The group, which has $9.5bn under investment in Egypt and across Africa, is in the process of transforming its business model to that of an investment company, as the fallout from the turmoil of the Arab Spring continues to bite. Read more
Speak to people in Mumbai’s business community and it sounds like it’s about to go into pause mode, as investors wait for the general elections to bring some clarity before shelling out any cash.
PwC seems to think otherwise. In a new report, the consultancy says there are several business reasons for private equity funds to invest in India in the coming months. Read more
Despite South Africa having the most active financial markets in Africa, as well as an established track record in private equity, black empowerment companies have struggled to attract PE deals over the last few years.
In 2012 however, things were a bit different. The number of investments has picked up. But the average size of invesments has shrunk. What’s going on? Read more
A lot has been written about the potential of the African consumer but there’s not been exactly a flood of deals to demonstrate investor interest.
Well, here’s one: the Abraaj group, one of Africa’s larger private equity groups, has snapped up Fan Milk International of Ghana. It’s a vote of confidence for the west African country, which has seen consistently high growth over the last few years, and for the region in general. Read more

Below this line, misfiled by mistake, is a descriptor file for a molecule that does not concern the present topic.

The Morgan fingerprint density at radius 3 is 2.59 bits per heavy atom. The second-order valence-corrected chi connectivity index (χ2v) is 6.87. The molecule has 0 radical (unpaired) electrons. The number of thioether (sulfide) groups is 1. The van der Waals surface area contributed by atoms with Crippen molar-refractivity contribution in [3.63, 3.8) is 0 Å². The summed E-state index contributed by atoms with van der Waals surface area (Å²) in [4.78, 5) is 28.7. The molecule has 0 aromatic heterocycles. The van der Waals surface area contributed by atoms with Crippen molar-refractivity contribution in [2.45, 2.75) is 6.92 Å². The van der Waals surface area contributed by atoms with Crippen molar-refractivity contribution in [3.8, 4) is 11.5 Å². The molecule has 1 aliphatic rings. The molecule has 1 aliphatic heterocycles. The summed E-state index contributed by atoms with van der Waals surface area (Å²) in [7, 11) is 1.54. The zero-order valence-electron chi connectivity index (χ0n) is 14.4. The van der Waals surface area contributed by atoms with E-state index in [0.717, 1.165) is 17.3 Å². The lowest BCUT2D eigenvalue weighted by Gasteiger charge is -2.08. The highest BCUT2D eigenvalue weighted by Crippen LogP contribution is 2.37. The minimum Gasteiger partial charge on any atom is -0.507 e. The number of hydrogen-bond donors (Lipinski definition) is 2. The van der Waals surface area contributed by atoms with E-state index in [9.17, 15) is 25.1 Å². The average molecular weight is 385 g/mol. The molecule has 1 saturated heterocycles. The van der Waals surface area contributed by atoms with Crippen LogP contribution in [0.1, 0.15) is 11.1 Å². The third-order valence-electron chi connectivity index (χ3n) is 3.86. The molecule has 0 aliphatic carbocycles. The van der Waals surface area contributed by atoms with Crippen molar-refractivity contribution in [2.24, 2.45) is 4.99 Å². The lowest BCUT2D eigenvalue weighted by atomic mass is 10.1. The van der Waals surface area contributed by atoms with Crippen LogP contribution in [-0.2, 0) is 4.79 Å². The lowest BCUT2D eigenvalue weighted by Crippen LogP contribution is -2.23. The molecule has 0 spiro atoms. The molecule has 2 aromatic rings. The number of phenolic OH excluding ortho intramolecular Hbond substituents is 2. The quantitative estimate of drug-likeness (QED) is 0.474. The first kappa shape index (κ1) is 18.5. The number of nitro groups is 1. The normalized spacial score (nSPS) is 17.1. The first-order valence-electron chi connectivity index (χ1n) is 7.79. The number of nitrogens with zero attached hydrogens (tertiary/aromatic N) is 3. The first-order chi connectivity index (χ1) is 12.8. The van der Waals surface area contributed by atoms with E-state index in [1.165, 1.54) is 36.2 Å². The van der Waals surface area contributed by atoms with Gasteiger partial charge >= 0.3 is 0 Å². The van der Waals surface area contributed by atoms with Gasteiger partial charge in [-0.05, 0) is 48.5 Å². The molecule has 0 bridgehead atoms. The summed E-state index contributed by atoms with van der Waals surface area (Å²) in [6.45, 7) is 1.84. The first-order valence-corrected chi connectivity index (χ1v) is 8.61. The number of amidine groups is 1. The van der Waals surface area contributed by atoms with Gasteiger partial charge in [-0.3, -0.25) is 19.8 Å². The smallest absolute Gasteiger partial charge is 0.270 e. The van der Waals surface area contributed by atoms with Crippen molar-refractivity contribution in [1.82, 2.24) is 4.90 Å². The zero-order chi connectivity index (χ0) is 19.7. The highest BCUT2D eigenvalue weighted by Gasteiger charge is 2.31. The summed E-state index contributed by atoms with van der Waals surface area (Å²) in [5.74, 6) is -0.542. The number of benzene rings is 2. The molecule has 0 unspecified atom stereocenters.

Southeast Asia’s credentials as the next great frontier for economic growth, spurred by young populations and cautious optimism over planned structural reforms is one this year’s big emerging market themes. Just look at the Philippines, which notched up 7.8 per cent growth in the first quarter, even beating China.
But for private equity, the region is proving a tough nut to crack. Last year, according to consultancy Bain & Co, was “underwhelming”. Deal value fell by 16 per cent to $4.9bn, the number of deals dropped to just 32, from 39 the year previously. Read more
There’s been no shortage of private equity interest in Latin America. Beyondbrics has written plenty about the trend (for example, here and here).
But what about those returns? How good of an investment has LatAm been for PE investors? It’s a tricky question given that both individual firms and industry associations are reluctant to give out returns data to the media. Read more